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"Soft resetting" to initialized state using an interrupt on MC9S12XEP100?

Question asked by utwig on May 7, 2018
Latest reply on May 23, 2018 by utwig

Hi,

In my S12X code I have implemented an interrupt service routine that I call STANDBY. The point of STANDBY is to "softly" stop any ongoing operation and return to a state resembling the state after running the startup code.
Currently, STANDBY disables bunch of PIT timers and initializes most important variables and then returns to the execution of the code. Usually, my program will successfully return to the for-loop inside the main function and the variables are correctly initialized. But sometimes, probably due to bad luck with timing, the ISR returns inside a function that will modify the variables that were just initialized with STANDBY.

 

So I am looking for a way to return from my STANDBY ISR to the for-loop inside the main function, without running any of the code that was executing while STANDBY was issued.
Does anyone have any suggestions or examples how to achieve this? I guess one option would be to somehow clear the call stack and then use the goto command to jump into the main function. But I do not have any idea how to safely modify the call stack...

 

PS. I already have implemented a "REBOOT" command, that causes the MCU to reset by writing an invalid value to the ARMCOP register. But I would like to have also this faster and softer STANDBY command.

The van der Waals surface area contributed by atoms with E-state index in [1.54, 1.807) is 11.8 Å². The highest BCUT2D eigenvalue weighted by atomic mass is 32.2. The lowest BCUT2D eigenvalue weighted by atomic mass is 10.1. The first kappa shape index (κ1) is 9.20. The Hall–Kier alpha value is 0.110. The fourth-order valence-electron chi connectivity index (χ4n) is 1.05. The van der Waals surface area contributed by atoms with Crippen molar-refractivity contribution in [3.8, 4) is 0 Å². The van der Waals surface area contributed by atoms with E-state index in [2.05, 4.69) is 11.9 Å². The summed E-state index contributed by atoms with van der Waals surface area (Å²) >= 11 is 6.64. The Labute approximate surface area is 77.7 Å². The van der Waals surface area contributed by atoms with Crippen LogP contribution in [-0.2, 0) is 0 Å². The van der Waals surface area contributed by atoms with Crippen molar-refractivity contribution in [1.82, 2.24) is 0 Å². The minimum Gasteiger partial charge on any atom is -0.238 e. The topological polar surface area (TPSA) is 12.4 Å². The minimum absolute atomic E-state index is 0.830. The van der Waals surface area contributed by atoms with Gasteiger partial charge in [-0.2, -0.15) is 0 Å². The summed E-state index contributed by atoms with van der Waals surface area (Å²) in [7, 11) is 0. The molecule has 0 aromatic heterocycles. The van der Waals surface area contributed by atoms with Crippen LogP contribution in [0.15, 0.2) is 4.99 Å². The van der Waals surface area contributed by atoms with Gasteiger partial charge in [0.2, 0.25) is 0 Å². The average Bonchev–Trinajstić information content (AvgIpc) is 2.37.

Thanks!

Timo

 

EDIT: After discussing about this problem with a colleague, we have an idea how this could be achieved by a couple of assembly instructions:
The plan is to somehow capture the Program Counter (PC) and Stack Pointer (SP) values in the beginning of the for-loop where I want to force the CPU. Ideally this is somehow done in the compiler, or then this will be stored in memory during run-time.

In the end of the STANDBY ISR the SP will be modified to point to the same value as in the beginning of the main function's for-loop. I am considering using the GLDS instruction for this. Then, the PC will be updated to the desired value with JMP instruction.

 

I guess I will have to also call CLI just before JMP, or the future interrupts will stay disabled? Is there anything else that I should do before the JMP instruction? E.g. something with the IPL?

 

I will try the above idea in practice and let you know what happens.

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